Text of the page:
Ursula Cholmeley advises us how to germinate the big trees of the future.

Black walnut, wellingtonia and Atlas cedars make magnificent specimen trees. At Easton, they’re grouped together at the end of the south lawn. The walnut has limbs that sweep down from a grooved trunk over the snowdrops and spring bulbs.

Further on, the path widens out into the aptly named Cedar Meadow, where four big conifers stand. The tallest is a wellingtonia (Sequoiadendron giganteum) whose lower branches reach down to the ground. Its spongy bark is pitted with holes and colonised by spiders, bats and small birds. This impressive tree is probably 130 years old and yet it would be dwarfed by relations in its native Californian forests. Even here in Lincolnshire, in fewer than 10 years, the main stem has grown an astonishing 18ft.

A classic reaction to the magnificence of old trees is to admire the foresight and generosity of our ancestors who planted the sapling, but would never see it reach maturity. Occasionally, a visitor will say to me that they’re too old to plant trees. Both of these observations may be true, but to focus on the mature tree alone denies the gardener one of the wonders of nature.

It’s not just the big tree that is impressive the germination of a small seed that will one day become one of the largest organisms on Earth is just as moving. The wonder of creation is dazzlingly evident in the emergence of a delicate, green point from a seed and it’s easy to have a go. It was a proud moment here, 10 years ago, when two of our Sequoia sempervirens seeds germinated. They’re now planted in our car park and reach well above my head.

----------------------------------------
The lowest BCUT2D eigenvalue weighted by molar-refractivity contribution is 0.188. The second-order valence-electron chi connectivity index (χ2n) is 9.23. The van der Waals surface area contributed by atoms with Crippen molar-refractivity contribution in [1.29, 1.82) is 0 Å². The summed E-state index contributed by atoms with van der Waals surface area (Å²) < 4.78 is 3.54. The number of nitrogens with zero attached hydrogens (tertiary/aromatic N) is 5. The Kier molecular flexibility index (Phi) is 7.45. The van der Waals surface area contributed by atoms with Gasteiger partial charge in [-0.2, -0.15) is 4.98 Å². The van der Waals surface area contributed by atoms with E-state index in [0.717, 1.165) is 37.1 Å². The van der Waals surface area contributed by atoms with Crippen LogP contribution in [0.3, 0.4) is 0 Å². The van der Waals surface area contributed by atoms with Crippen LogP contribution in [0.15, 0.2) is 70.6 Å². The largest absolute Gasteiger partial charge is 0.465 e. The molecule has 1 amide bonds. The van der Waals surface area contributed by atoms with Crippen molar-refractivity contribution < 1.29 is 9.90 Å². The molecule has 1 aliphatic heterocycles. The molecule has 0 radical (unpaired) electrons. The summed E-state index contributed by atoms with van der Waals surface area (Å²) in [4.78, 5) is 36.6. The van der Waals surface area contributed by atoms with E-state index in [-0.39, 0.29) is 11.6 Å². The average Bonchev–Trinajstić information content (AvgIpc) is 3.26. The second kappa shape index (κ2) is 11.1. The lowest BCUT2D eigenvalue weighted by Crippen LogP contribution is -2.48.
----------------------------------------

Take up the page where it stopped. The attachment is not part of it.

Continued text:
The next stage, from seedling to sapling, is a much harder process and, initially, I had many losses, largely due to my own forgetfulness. Fortunately, I was able to go to a remarkable man, Michael Walford, for advice. He’s lived on an island near Skye for most of his life and, with just one other person and occasional help, has deer-fenced the hill and planted thousands of home-grown trees.

His technique is deceptively simple. Old fish boxes are filled with soil (mixed with sand and leaf mould) and the seeds placed in the earth. Then, a frame with a wire mesh is secured on top to keep out vermin and the whole container left outside for the wind and rain to scarify the seed. (Many tree seeds need a period of cold, wet or dry to trigger germination.)

That’s it until all the seedlings reach above 6in, when they can be potted on. Both Michael and I use Air-Pots to encourage the sapling to develop a great ball of young roots before planting out. Made by horticulturist Jamie Single in the UK, these clever containers are now available to the amateur grower (01875 835360; www.airpotgarden.com).

The resulting young trees are full of promise and great fun to surround with naturalised plants. We use cyclamen (also easy to grow from fresh seed), unusual snowdrops, blue Anemone blanda and autumn-flowering colchicums.

Here’s one I made earlier
For instant effect, I like to sow birches (Betula spp.). They germinate easily, are fast growing and make good in-fill trees while we wait for the larger trees to mature. Several of my nurselings are now 15ft tall.

However, if time is short, a good source of young Betula trees is the National Collection created by the late Kenneth Ashburner in Devon (http://stonelanegardens.com). We chose B. albosinensis Pink Champagne and B. pendula ssp. mandshurica.

Many members of the cherry family (Prunus) make a similar contribution in a garden setting. We’ve planted Prunus x subhirtella Autumnalis Rosea, more relaxingly known as the winter-flowering cherry. Its canopy is light, so it doesn’t overpower lowgrowing plants around its feet.

About now, when the leaves have fallen, I roam around the garden checking on the annual growth of coniferous and deciduous branches; it’s an activity that has a particular resonance if I’ve watched over the tree all its life.

Four plants for £30 – Get four mixed hardy plants, selected for you from the Country Life nursery and delivered to your door, for £30. Visit www.countrylife.co.uk/nursery for your special offer.

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